Mention Irvine, and the image of neatly combed neighborhoods and award-winning schools come to mind. It’s a city that in 40 years has become a model of master planning, drawing worldwide attention. I will never forget when, while sitting in the South Korean parliament in Seoul two years ago, a top-ranking official asked specifically by name about one Irvine elementary school and the surrounding homes of Turtle Rock. He pressed to learn more about this place, where students excel and people live safely. “Is it really that nice?” he wondered aloud to the delegation of visiting Irvine city and business leaders.
The short answer is yes. However, some suggest the city’s shiny reputation has been cultivated through the same sort of “reality distortion field” that helped Steve Jobs transform Apple into a global icon of design and function. With a mix of charm, bravado and smart marketing, Jobs would roll out new product after new product to a growing audience of believers who lined up to buy them. Irvine has had much the same box- office success by maintaining a standard of consistency and performance envied by municipalities of all sizes. It is not perfect. But most cities of 215,000 residents are not without warts. The perception is that Irvine, celebrating 40 years this year, is as good as it gets when it comes to an American city.
But there is one ingredient in this tale of civic achievement that is often underplayed: It is business. Monday through Friday, Irvine is a powerful economic engine, some say the most powerful in the region. It has emerged as a critical portal for corporations trafficking goods and services to all corners of the globe. Anchored by one of America’s leading research universities churning out talent in business, engineering, biotechnology, medicine and now law, Irvine is a business destination few cities will ever rival in the Golden State. On weekdays, Irvine’s population swells to double its size as the high-rises and office parks in the Irvine Business Complex, the Irvine Spectrum, University Research Park and other business centers fill with highly educated and well-paid workers. It has a diverse workforce (one-third of the city’s residents are now Asian, and there is a vibrant Persian population emerging, as well) that elevates Irvine to an international economic crossroads. Some 20,000 companies are licensed to do business in Irvine, many of which have a global footprint.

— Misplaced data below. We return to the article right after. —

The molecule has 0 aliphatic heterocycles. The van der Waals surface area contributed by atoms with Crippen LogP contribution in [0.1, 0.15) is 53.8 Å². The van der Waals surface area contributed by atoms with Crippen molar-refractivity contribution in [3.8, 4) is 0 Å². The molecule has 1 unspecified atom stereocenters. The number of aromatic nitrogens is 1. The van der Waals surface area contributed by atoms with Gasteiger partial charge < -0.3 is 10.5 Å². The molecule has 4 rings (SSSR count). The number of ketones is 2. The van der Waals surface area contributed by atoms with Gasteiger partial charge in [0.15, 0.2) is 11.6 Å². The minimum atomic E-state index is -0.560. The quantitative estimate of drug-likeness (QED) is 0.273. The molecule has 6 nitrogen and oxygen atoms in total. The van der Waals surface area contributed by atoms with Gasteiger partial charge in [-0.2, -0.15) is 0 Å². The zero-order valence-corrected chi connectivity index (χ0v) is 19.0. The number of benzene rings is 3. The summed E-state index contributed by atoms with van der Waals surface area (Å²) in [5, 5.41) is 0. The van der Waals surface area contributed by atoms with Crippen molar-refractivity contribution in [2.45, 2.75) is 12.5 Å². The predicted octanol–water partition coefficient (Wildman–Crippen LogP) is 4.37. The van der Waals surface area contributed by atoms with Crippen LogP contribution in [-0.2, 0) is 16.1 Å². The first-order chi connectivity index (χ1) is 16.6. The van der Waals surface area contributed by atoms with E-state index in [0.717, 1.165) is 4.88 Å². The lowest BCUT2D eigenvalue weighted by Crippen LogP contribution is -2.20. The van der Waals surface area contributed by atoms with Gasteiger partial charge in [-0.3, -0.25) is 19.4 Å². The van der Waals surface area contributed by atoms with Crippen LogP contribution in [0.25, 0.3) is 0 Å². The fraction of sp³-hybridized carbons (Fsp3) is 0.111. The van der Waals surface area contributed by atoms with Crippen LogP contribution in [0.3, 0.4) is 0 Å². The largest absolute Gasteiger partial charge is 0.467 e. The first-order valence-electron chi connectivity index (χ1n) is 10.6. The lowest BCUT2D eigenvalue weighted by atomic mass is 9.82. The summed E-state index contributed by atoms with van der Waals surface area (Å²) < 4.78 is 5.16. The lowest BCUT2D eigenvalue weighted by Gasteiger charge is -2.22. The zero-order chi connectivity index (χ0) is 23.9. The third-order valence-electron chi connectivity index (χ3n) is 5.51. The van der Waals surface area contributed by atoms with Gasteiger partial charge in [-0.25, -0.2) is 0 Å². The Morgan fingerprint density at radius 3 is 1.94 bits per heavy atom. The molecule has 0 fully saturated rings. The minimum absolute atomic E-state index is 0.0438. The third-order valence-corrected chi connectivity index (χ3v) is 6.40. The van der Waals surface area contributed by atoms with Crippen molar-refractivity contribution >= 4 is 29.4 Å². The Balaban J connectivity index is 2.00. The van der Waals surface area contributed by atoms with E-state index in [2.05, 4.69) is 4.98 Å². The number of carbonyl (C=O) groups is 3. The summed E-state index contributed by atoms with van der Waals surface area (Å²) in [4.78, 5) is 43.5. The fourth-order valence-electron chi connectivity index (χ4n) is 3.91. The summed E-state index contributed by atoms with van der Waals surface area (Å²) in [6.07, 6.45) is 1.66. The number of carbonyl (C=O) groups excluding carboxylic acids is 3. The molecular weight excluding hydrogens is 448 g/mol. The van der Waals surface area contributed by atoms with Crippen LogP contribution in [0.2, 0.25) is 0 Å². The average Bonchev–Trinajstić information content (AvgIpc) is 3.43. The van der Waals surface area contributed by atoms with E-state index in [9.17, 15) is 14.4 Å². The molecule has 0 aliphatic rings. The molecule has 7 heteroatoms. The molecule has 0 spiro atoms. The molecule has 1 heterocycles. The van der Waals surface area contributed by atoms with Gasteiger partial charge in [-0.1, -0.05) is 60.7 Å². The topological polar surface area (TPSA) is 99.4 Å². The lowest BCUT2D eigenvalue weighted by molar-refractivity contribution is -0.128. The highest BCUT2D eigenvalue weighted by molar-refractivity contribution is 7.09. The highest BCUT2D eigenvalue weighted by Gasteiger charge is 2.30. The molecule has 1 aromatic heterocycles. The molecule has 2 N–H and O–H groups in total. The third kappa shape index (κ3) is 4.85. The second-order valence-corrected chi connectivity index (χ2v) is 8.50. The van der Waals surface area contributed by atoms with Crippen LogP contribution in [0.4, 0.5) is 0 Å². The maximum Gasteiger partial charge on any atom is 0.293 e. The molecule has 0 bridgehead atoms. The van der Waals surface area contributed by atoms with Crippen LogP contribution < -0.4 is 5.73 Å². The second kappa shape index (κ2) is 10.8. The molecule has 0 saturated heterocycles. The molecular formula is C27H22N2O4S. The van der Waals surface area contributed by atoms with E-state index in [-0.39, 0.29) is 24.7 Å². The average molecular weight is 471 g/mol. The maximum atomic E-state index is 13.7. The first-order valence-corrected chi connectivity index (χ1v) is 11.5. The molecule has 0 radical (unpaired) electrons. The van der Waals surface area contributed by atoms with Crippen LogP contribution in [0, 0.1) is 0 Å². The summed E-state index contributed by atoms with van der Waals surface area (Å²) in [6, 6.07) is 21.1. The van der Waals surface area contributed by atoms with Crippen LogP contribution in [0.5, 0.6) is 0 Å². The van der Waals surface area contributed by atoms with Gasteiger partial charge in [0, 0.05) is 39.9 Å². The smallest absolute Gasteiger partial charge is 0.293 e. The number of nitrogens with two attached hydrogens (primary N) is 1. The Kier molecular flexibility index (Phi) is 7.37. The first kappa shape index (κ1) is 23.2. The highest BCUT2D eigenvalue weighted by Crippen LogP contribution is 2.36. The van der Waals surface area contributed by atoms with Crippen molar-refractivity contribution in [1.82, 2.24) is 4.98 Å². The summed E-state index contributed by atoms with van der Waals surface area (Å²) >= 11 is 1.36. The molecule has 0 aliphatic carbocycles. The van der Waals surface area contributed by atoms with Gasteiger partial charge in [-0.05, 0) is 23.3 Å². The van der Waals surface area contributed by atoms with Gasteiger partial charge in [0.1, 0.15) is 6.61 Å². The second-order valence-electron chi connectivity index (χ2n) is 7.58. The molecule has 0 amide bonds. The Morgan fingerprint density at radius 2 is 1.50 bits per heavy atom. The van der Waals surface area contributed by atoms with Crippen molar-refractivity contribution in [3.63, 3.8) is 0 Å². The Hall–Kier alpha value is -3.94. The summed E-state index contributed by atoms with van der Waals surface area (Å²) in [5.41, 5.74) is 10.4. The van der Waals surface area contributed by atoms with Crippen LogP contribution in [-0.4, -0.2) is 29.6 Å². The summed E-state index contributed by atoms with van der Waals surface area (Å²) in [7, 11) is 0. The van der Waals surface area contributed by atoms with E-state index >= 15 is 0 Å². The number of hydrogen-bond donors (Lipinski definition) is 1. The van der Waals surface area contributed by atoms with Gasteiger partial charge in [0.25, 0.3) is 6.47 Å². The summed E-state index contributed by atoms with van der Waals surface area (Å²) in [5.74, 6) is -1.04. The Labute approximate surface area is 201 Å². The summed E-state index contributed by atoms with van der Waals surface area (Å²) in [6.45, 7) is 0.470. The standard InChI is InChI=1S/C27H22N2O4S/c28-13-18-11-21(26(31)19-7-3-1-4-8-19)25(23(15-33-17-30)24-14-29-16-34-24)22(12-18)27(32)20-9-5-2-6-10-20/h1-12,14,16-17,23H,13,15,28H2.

“It’s a phenomenon,” Irvine Mayor Sukhee Kang says. “We are a global market-place. We have many foreign companies here: Toshiba, Mazda and Samsung. And, there are many more, like Allergan, Broadcom and Western Digital, that do business around the world. Our business community is a source of strength for this city.”
So how did Irvine become this business mecca? Planning pioneers like Ray Watson of the Irvine Co. peered into the future during the 1950s and ’60s and saw the inevitable. The urban sprawl of L.A. would soon spread to Orange County. Watson, and later Irvine Co. Chairman Donald Bren, correctly bet that the Irvine Ranch, blessed with a great location and geography, was the logical parcel on which to build the 21st-century American business center. Good schools and safe streets have lured entrepreneurs, investors and labor alike. But it is its business base, the meat and potatoes of any city, that will drive Irvine’s legacy for the next 40 years.